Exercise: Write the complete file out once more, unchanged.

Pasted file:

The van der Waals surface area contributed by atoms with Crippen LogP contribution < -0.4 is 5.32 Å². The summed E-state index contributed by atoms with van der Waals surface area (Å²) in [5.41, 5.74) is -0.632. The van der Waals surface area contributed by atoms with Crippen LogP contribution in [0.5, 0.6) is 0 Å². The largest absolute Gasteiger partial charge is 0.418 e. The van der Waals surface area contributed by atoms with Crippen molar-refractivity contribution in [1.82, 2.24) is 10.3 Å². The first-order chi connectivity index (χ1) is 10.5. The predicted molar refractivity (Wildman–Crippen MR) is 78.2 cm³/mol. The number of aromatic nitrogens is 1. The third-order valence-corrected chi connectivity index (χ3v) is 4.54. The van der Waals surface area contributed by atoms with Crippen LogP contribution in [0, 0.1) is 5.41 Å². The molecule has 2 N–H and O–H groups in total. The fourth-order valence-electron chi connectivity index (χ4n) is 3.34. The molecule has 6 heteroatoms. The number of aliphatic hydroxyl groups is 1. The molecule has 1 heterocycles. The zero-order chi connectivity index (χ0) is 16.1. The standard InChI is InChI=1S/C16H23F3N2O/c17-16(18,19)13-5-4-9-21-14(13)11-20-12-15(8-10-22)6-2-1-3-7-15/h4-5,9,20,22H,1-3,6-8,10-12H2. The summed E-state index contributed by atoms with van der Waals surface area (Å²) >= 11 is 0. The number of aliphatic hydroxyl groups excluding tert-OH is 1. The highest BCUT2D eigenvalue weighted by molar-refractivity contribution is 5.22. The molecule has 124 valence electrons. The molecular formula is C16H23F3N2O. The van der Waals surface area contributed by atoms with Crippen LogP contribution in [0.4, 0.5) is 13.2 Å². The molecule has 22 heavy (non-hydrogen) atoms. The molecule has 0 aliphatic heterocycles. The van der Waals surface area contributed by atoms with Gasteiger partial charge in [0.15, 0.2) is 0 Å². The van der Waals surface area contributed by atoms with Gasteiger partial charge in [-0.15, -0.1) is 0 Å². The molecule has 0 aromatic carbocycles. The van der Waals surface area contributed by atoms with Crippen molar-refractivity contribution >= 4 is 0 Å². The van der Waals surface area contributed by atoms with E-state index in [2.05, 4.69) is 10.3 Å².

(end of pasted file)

The van der Waals surface area contributed by atoms with Crippen LogP contribution < -0.4 is 5.32 Å². The summed E-state index contributed by atoms with van der Waals surface area (Å²) in [5.41, 5.74) is -0.632. The van der Waals surface area contributed by atoms with Crippen LogP contribution in [0.5, 0.6) is 0 Å². The largest absolute Gasteiger partial charge is 0.418 e. The van der Waals surface area contributed by atoms with Crippen molar-refractivity contribution in [1.82, 2.24) is 10.3 Å². The first-order chi connectivity index (χ1) is 10.5. The predicted molar refractivity (Wildman–Crippen MR) is 78.2 cm³/mol. The number of aromatic nitrogens is 1. The third-order valence-corrected chi connectivity index (χ3v) is 4.54. The van der Waals surface area contributed by atoms with Crippen LogP contribution in [0, 0.1) is 5.41 Å². The molecule has 2 N–H and O–H groups in total. The fourth-order valence-electron chi connectivity index (χ4n) is 3.34. The molecule has 6 heteroatoms. The number of aliphatic hydroxyl groups is 1. The molecule has 1 heterocycles. The zero-order chi connectivity index (χ0) is 16.1. The standard InChI is InChI=1S/C16H23F3N2O/c17-16(18,19)13-5-4-9-21-14(13)11-20-12-15(8-10-22)6-2-1-3-7-15/h4-5,9,20,22H,1-3,6-8,10-12H2. The summed E-state index contributed by atoms with van der Waals surface area (Å²) >= 11 is 0. The number of aliphatic hydroxyl groups excluding tert-OH is 1. The highest BCUT2D eigenvalue weighted by molar-refractivity contribution is 5.22. The molecule has 124 valence electrons. The molecular formula is C16H23F3N2O. The van der Waals surface area contributed by atoms with Crippen LogP contribution in [0.4, 0.5) is 13.2 Å². The molecule has 22 heavy (non-hydrogen) atoms. The molecule has 0 aliphatic heterocycles. The van der Waals surface area contributed by atoms with Gasteiger partial charge in [0.15, 0.2) is 0 Å². The van der Waals surface area contributed by atoms with Gasteiger partial charge in [-0.15, -0.1) is 0 Å². The molecule has 0 aromatic carbocycles. The van der Waals surface area contributed by atoms with Crippen molar-refractivity contribution >= 4 is 0 Å². The van der Waals surface area contributed by atoms with E-state index in [2.05, 4.69) is 10.3 Å².